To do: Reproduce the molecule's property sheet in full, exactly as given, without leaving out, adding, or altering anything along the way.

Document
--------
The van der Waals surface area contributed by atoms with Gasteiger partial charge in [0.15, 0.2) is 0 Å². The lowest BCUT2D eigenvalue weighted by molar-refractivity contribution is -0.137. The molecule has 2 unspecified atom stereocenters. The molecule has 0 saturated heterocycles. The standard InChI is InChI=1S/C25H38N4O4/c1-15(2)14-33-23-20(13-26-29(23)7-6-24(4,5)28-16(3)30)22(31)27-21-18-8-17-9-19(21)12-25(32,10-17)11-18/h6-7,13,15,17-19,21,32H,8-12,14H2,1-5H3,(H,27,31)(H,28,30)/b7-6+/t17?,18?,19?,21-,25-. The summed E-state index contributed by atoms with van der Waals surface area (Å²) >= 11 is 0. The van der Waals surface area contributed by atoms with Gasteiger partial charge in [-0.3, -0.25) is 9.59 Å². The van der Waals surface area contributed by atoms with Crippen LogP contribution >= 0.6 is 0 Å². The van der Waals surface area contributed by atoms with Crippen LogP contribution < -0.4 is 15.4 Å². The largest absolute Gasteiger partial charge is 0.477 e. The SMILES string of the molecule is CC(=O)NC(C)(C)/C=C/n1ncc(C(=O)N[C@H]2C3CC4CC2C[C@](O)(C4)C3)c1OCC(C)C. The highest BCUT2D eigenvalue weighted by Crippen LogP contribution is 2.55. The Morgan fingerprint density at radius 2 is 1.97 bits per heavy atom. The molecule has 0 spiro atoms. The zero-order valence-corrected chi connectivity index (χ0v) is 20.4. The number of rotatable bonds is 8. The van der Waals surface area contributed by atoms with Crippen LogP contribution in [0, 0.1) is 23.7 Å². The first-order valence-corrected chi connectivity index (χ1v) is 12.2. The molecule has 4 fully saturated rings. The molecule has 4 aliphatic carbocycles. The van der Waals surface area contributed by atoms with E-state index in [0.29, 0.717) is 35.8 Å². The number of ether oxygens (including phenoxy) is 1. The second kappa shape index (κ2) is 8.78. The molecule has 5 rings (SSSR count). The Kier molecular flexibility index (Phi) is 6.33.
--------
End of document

The van der Waals surface area contributed by atoms with Gasteiger partial charge in [0.15, 0.2) is 0 Å². The lowest BCUT2D eigenvalue weighted by molar-refractivity contribution is -0.137. The molecule has 2 unspecified atom stereocenters. The molecule has 0 saturated heterocycles. The standard InChI is InChI=1S/C25H38N4O4/c1-15(2)14-33-23-20(13-26-29(23)7-6-24(4,5)28-16(3)30)22(31)27-21-18-8-17-9-19(21)12-25(32,10-17)11-18/h6-7,13,15,17-19,21,32H,8-12,14H2,1-5H3,(H,27,31)(H,28,30)/b7-6+/t17?,18?,19?,21-,25-. The summed E-state index contributed by atoms with van der Waals surface area (Å²) >= 11 is 0. The van der Waals surface area contributed by atoms with Gasteiger partial charge in [-0.3, -0.25) is 9.59 Å². The van der Waals surface area contributed by atoms with Crippen LogP contribution >= 0.6 is 0 Å². The van der Waals surface area contributed by atoms with Crippen LogP contribution < -0.4 is 15.4 Å². The largest absolute Gasteiger partial charge is 0.477 e. The SMILES string of the molecule is CC(=O)NC(C)(C)/C=C/n1ncc(C(=O)N[C@H]2C3CC4CC2C[C@](O)(C4)C3)c1OCC(C)C. The highest BCUT2D eigenvalue weighted by Crippen LogP contribution is 2.55. The Morgan fingerprint density at radius 2 is 1.97 bits per heavy atom. The molecule has 0 spiro atoms. The zero-order valence-corrected chi connectivity index (χ0v) is 20.4. The number of rotatable bonds is 8. The van der Waals surface area contributed by atoms with Crippen LogP contribution in [0, 0.1) is 23.7 Å². The first-order valence-corrected chi connectivity index (χ1v) is 12.2. The molecule has 4 fully saturated rings. The molecule has 4 aliphatic carbocycles. The van der Waals surface area contributed by atoms with E-state index in [0.29, 0.717) is 35.8 Å². The number of ether oxygens (including phenoxy) is 1. The second kappa shape index (κ2) is 8.78. The molecule has 5 rings (SSSR count). The Kier molecular flexibility index (Phi) is 6.33.